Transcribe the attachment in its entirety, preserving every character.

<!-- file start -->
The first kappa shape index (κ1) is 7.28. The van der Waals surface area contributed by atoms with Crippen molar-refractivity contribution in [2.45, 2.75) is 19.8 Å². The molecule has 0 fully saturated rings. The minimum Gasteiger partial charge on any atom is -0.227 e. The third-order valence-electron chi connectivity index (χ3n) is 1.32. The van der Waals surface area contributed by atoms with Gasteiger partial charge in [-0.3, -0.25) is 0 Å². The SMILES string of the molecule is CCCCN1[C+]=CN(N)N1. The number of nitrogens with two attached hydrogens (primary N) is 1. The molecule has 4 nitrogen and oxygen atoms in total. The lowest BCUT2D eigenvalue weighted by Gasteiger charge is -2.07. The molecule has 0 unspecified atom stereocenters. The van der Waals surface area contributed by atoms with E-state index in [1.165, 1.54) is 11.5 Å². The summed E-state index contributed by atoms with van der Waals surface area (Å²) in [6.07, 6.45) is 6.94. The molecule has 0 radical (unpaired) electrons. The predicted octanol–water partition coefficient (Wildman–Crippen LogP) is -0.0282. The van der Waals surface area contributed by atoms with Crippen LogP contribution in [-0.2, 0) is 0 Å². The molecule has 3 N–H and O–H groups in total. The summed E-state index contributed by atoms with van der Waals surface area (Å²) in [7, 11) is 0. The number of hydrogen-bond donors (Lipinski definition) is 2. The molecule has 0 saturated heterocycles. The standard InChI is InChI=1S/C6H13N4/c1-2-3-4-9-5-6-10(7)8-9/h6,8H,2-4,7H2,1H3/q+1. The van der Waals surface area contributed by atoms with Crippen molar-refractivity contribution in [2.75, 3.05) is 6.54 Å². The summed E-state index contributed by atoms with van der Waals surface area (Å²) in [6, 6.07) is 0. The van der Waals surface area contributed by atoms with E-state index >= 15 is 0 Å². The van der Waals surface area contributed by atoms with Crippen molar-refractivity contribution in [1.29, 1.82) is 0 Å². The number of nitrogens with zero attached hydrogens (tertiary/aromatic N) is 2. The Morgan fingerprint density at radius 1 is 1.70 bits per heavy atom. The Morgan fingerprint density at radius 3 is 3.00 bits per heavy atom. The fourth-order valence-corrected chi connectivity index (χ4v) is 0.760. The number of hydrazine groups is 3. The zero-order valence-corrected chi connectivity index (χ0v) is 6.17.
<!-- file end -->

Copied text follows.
The first kappa shape index (κ1) is 7.28. The van der Waals surface area contributed by atoms with Crippen molar-refractivity contribution in [2.45, 2.75) is 19.8 Å². The molecule has 0 fully saturated rings. The minimum Gasteiger partial charge on any atom is -0.227 e. The third-order valence-electron chi connectivity index (χ3n) is 1.32. The van der Waals surface area contributed by atoms with Gasteiger partial charge in [-0.3, -0.25) is 0 Å². The SMILES string of the molecule is CCCCN1[C+]=CN(N)N1. The number of nitrogens with two attached hydrogens (primary N) is 1. The molecule has 4 nitrogen and oxygen atoms in total. The lowest BCUT2D eigenvalue weighted by Gasteiger charge is -2.07. The molecule has 0 unspecified atom stereocenters. The van der Waals surface area contributed by atoms with E-state index in [1.165, 1.54) is 11.5 Å². The summed E-state index contributed by atoms with van der Waals surface area (Å²) in [6.07, 6.45) is 6.94. The molecule has 0 radical (unpaired) electrons. The predicted octanol–water partition coefficient (Wildman–Crippen LogP) is -0.0282. The van der Waals surface area contributed by atoms with Crippen LogP contribution in [-0.2, 0) is 0 Å². The molecule has 3 N–H and O–H groups in total. The summed E-state index contributed by atoms with van der Waals surface area (Å²) in [7, 11) is 0. The number of hydrogen-bond donors (Lipinski definition) is 2. The molecule has 0 saturated heterocycles. The standard InChI is InChI=1S/C6H13N4/c1-2-3-4-9-5-6-10(7)8-9/h6,8H,2-4,7H2,1H3/q+1. The van der Waals surface area contributed by atoms with Crippen molar-refractivity contribution in [2.75, 3.05) is 6.54 Å². The summed E-state index contributed by atoms with van der Waals surface area (Å²) in [6, 6.07) is 0. The van der Waals surface area contributed by atoms with E-state index >= 15 is 0 Å². The van der Waals surface area contributed by atoms with Crippen molar-refractivity contribution in [1.29, 1.82) is 0 Å². The number of nitrogens with zero attached hydrogens (tertiary/aromatic N) is 2. The Morgan fingerprint density at radius 1 is 1.70 bits per heavy atom. The Morgan fingerprint density at radius 3 is 3.00 bits per heavy atom. The fourth-order valence-corrected chi connectivity index (χ4v) is 0.760. The number of hydrazine groups is 3. The zero-order valence-corrected chi connectivity index (χ0v) is 6.17.